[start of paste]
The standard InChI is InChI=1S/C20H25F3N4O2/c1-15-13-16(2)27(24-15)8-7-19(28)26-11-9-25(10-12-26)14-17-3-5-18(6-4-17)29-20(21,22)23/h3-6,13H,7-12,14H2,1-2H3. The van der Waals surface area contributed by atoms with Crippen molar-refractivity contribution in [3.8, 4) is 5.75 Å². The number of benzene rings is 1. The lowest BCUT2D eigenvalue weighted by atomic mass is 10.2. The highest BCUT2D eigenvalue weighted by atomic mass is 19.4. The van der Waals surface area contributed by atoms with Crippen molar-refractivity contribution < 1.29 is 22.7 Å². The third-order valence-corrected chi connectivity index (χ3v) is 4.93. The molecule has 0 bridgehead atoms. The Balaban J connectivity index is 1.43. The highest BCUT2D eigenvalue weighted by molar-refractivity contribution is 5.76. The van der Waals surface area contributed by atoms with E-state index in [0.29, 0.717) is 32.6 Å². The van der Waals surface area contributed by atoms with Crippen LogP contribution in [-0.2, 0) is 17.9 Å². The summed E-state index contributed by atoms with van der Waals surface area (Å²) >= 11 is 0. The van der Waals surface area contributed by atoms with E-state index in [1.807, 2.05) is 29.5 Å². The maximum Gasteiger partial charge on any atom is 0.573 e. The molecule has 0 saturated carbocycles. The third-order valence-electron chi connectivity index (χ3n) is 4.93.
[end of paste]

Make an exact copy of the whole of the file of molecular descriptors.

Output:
The standard InChI is InChI=1S/C20H25F3N4O2/c1-15-13-16(2)27(24-15)8-7-19(28)26-11-9-25(10-12-26)14-17-3-5-18(6-4-17)29-20(21,22)23/h3-6,13H,7-12,14H2,1-2H3. The van der Waals surface area contributed by atoms with Crippen molar-refractivity contribution in [3.8, 4) is 5.75 Å². The number of benzene rings is 1. The lowest BCUT2D eigenvalue weighted by atomic mass is 10.2. The highest BCUT2D eigenvalue weighted by atomic mass is 19.4. The van der Waals surface area contributed by atoms with Crippen molar-refractivity contribution < 1.29 is 22.7 Å². The third-order valence-corrected chi connectivity index (χ3v) is 4.93. The molecule has 0 bridgehead atoms. The Balaban J connectivity index is 1.43. The highest BCUT2D eigenvalue weighted by molar-refractivity contribution is 5.76. The van der Waals surface area contributed by atoms with E-state index in [0.29, 0.717) is 32.6 Å². The van der Waals surface area contributed by atoms with Crippen LogP contribution in [-0.2, 0) is 17.9 Å². The summed E-state index contributed by atoms with van der Waals surface area (Å²) >= 11 is 0. The van der Waals surface area contributed by atoms with E-state index in [1.807, 2.05) is 29.5 Å². The maximum Gasteiger partial charge on any atom is 0.573 e. The molecule has 0 saturated carbocycles. The third-order valence-electron chi connectivity index (χ3n) is 4.93.